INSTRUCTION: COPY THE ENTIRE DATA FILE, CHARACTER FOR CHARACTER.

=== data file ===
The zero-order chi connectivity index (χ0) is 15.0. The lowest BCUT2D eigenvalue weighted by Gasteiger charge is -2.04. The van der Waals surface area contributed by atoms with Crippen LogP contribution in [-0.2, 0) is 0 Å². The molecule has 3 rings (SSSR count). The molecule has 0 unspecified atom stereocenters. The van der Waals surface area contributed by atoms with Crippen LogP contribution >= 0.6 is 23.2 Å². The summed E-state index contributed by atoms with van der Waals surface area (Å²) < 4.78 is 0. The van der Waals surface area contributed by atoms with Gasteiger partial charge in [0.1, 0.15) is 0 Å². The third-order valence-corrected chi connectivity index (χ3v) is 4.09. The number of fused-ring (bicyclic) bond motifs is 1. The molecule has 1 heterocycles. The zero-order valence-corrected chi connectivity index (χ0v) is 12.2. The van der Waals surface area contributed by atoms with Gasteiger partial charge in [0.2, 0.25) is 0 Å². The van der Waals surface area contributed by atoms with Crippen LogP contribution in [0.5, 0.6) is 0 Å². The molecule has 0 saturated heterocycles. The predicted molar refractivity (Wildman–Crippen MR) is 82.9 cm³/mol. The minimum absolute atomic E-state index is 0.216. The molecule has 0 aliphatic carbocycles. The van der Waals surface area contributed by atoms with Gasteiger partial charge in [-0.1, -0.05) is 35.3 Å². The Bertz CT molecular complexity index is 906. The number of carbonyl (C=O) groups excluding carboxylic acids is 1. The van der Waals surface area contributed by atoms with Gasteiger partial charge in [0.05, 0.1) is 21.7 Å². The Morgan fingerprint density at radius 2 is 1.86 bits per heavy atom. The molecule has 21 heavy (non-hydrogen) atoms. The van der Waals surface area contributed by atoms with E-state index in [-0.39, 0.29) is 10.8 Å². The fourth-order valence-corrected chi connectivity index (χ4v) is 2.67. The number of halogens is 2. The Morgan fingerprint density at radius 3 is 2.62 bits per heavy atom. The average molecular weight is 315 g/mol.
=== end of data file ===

The zero-order chi connectivity index (χ0) is 15.0. The lowest BCUT2D eigenvalue weighted by Gasteiger charge is -2.04. The van der Waals surface area contributed by atoms with Crippen LogP contribution in [-0.2, 0) is 0 Å². The molecule has 3 rings (SSSR count). The molecule has 0 unspecified atom stereocenters. The van der Waals surface area contributed by atoms with Crippen LogP contribution >= 0.6 is 23.2 Å². The summed E-state index contributed by atoms with van der Waals surface area (Å²) < 4.78 is 0. The van der Waals surface area contributed by atoms with Gasteiger partial charge in [0.1, 0.15) is 0 Å². The third-order valence-corrected chi connectivity index (χ3v) is 4.09. The number of fused-ring (bicyclic) bond motifs is 1. The molecule has 1 heterocycles. The zero-order valence-corrected chi connectivity index (χ0v) is 12.2. The van der Waals surface area contributed by atoms with Gasteiger partial charge in [0.2, 0.25) is 0 Å². The van der Waals surface area contributed by atoms with Crippen LogP contribution in [0.5, 0.6) is 0 Å². The molecule has 0 saturated heterocycles. The predicted molar refractivity (Wildman–Crippen MR) is 82.9 cm³/mol. The minimum absolute atomic E-state index is 0.216. The molecule has 0 aliphatic carbocycles. The van der Waals surface area contributed by atoms with Gasteiger partial charge in [-0.1, -0.05) is 35.3 Å². The Bertz CT molecular complexity index is 906. The number of carbonyl (C=O) groups excluding carboxylic acids is 1. The van der Waals surface area contributed by atoms with Gasteiger partial charge in [0.05, 0.1) is 21.7 Å². The Morgan fingerprint density at radius 2 is 1.86 bits per heavy atom. The molecule has 21 heavy (non-hydrogen) atoms. The van der Waals surface area contributed by atoms with E-state index in [-0.39, 0.29) is 10.8 Å². The fourth-order valence-corrected chi connectivity index (χ4v) is 2.67. The number of halogens is 2. The Morgan fingerprint density at radius 3 is 2.62 bits per heavy atom. The average molecular weight is 315 g/mol.